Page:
Google saw the future and it’s mobile. That means mobile search on smartphones is where it’s going and you need to be ready.

The State of Mobile

In a recent report that hammers home the insight Google’s team found last year, Adobe found that It’s true that smartphones still account for only a minority (39%) of website visits in the US as of December 2017. However, with that figure likely to continue growing, for the time being, the focus will likely continue shifting to smartphones.

Meanwhile, the importance of a strong user experience on smartphones is brought further to light by data in the report showing that “visits from these devices are getting shorter. Between January 2015 and December 2017 visit time on smartphones declined by 7.3% and pages per visit by 8.6%. That leads the analysts to note that consumers are becoming accustomed to an optimal, efficient experience and that websites need to mind the shorter attention span and decreased tolerance for useless steps.”

On an encouraging note, smartphone visits are slowly becoming more valuable relative to desktop ones. In 2017, 57% of all search traffic came from a mobile device or tablet and smartphone revenue per visit was about 30% that of desktop revenue per visit. While that may seem low, it’s a considerable improvement from January 2015, up by 11% points. More importantly, the rate of growth projected will have mobile search and purchase dominating before we know it.

The analysis found that mobile phones were the “initial touch” device 40% of the time, just ahead of desktops (37%). That’s consistent with previous research indicating that smartphones are the primary device for launching shopping journeys.

Where phones really shine, however, is in moving the process along: mobile phones were used as the intermediary touch (neither the first nor the last touch) some 58% of the time!

This suggests a better experience on smartphones and more comfort with ordering products and services on these devices. That’s supported by recent data from Yes Lifecycle Marketing, which found that for the first time last year, email-driven conversions (orders per click) on mobile devices reached parity with desktops.

A Strategy to Become Mobile First-Indexing Ready

So what exactly does this mean for developing search engine optimization strategies for your outdoor brand? It means if you don’t want to see your competitors zoom ahead of you, need to make it a priority to be mobile first-indexing ready.

Currently, search engines crawl the desktop version of a website in order to index and rank that site for SERPs. What you might not know though, is that this won’t be the case much longer with the introduction and rollout of Google’s mobile-first indexing. This isn’t exactly new though, with Google first announcing that it would be experimenting with a mobile-first index in 2016 and finally starting to roll it out this past March. Google’s overall thinking is to improve the mobile user’s search experience, helping them to better find what they need faster.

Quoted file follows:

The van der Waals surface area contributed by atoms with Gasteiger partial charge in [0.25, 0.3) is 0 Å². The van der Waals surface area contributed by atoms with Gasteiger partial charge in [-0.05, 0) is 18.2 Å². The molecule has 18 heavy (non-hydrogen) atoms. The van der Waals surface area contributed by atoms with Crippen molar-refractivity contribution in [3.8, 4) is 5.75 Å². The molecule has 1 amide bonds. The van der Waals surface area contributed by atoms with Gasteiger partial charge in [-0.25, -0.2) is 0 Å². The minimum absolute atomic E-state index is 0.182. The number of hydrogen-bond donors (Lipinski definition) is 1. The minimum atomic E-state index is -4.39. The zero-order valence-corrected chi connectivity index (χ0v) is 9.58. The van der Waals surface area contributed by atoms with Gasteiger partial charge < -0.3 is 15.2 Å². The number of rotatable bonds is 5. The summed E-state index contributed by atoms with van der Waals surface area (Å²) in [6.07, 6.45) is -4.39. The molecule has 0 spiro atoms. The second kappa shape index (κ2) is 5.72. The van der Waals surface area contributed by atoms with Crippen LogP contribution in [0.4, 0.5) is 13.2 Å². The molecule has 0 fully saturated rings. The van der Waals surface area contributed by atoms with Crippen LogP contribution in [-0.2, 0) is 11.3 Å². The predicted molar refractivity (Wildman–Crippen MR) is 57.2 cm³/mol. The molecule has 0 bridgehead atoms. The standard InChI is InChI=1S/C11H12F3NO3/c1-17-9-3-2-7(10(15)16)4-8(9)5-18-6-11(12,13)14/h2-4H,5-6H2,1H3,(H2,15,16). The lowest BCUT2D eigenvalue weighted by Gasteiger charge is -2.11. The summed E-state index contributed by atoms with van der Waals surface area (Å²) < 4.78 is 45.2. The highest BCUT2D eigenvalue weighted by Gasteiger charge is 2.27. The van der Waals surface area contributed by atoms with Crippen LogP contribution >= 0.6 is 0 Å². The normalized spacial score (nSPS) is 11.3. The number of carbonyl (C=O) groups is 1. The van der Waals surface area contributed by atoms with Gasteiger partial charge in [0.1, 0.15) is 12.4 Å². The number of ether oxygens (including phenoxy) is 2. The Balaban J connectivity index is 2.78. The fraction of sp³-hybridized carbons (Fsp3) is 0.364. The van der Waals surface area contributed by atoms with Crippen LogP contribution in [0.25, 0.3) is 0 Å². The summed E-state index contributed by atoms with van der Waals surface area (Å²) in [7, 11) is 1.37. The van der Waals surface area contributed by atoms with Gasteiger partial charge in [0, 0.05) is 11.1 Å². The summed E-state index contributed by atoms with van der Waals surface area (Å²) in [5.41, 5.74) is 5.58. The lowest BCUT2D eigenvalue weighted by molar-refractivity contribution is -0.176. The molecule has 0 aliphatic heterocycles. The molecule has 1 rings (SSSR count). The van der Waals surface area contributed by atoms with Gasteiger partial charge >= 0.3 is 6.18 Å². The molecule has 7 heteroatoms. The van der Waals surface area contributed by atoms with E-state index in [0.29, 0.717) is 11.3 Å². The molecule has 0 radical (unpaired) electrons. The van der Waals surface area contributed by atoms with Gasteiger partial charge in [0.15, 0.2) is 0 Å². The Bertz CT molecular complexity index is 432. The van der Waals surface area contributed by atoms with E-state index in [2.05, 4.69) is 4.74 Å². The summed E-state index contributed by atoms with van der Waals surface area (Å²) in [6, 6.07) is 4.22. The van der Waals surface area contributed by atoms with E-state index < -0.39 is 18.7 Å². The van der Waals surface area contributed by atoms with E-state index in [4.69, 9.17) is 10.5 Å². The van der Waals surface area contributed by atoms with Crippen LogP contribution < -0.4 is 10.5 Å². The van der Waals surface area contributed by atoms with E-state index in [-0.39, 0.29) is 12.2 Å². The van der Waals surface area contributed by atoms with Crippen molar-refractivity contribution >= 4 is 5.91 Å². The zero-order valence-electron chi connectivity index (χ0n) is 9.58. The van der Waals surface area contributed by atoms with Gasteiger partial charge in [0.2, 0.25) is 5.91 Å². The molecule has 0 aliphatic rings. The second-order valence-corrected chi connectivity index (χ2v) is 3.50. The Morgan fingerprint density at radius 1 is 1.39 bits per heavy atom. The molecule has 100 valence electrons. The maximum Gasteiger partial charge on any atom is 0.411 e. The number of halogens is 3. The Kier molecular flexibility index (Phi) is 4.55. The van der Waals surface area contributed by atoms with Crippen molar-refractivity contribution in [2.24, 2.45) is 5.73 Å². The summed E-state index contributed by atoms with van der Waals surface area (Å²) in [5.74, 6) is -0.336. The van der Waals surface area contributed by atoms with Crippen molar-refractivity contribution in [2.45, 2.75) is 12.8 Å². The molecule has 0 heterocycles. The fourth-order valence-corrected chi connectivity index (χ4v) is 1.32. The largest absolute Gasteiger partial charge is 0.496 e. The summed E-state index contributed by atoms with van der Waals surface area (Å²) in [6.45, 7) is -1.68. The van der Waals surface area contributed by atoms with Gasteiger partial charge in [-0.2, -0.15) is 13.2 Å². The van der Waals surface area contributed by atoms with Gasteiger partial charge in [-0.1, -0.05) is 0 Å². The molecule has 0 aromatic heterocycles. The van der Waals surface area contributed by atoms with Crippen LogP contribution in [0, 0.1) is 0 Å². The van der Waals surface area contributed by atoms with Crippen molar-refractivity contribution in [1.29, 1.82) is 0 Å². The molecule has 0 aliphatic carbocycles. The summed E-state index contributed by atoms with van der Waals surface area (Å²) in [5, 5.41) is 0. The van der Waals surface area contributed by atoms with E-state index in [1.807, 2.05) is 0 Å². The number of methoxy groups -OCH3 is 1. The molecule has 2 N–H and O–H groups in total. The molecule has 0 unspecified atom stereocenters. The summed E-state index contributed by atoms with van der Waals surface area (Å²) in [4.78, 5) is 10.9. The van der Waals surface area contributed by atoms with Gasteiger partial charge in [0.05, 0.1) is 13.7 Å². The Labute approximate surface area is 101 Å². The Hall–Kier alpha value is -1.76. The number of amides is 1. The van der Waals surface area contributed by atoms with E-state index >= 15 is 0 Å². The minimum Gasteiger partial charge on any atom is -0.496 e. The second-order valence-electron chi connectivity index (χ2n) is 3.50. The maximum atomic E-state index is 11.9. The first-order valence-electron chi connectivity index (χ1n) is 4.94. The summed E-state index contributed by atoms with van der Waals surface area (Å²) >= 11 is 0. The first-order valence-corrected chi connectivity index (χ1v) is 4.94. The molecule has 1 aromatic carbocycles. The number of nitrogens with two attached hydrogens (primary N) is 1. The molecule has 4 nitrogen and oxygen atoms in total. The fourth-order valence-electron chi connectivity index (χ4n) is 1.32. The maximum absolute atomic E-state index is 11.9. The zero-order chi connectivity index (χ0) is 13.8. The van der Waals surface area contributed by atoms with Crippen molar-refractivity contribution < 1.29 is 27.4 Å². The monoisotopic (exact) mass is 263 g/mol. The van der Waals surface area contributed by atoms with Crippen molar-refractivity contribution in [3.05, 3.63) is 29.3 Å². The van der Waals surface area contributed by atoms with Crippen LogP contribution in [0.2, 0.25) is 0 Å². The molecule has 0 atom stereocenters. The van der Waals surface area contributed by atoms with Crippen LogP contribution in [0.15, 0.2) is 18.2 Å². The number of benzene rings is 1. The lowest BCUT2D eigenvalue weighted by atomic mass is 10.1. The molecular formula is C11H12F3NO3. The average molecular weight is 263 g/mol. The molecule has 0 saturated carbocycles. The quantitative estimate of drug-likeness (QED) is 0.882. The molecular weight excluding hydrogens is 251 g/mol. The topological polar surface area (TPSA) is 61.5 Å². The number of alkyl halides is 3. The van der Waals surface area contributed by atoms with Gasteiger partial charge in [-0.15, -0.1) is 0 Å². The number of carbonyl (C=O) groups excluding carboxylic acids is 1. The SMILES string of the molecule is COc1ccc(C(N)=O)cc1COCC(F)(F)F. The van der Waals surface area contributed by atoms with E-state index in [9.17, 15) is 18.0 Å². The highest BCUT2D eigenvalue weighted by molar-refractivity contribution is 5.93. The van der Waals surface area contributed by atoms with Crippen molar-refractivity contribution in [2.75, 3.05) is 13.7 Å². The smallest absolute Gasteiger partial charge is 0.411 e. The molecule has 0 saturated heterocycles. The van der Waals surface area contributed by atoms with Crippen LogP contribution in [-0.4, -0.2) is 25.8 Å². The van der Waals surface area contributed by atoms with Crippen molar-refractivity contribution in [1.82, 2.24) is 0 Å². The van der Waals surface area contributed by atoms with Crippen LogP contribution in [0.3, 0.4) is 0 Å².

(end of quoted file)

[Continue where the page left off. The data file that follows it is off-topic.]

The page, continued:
Most mobile searches are done through Google (over 90% of them!). It’s important to note that when Google says mobile, they mean smartphone. Google excludes tablets from the mobile category and that “unless you offer tablet-optimized content, you can assume that users expect to see your site as it would look on a desktop browser”. There won’t be separate indexes for desktop and mobile, so you’ll need to make sure the mobile version of your website is ready.

Mobile Website Configuration Options

If your website isn’t already mobile or you’re thinking about doing a major overhaul, there are 3 configuration options for mobile. You can choose from separate URLs, dynamic serving or responsive design.

Separate URLs

Using separate URLs means that every URL on your desktop version has a corresponding URL on the mobile version. For example, http://www.yourwebsite.com would look like http://m.yourwebsite.com. You’ll need to make sure all of your redirects from the desktop to the mobile version are correct and plan for managing content on both. As a best practice, whatever is available on the desktop version should also be accessible on the mobile version. It also requires the addition of link rel =“alternate” and “canonical” tags to let Google know to consider the different versions together as one and not as two separate pages.

Dynamic Serving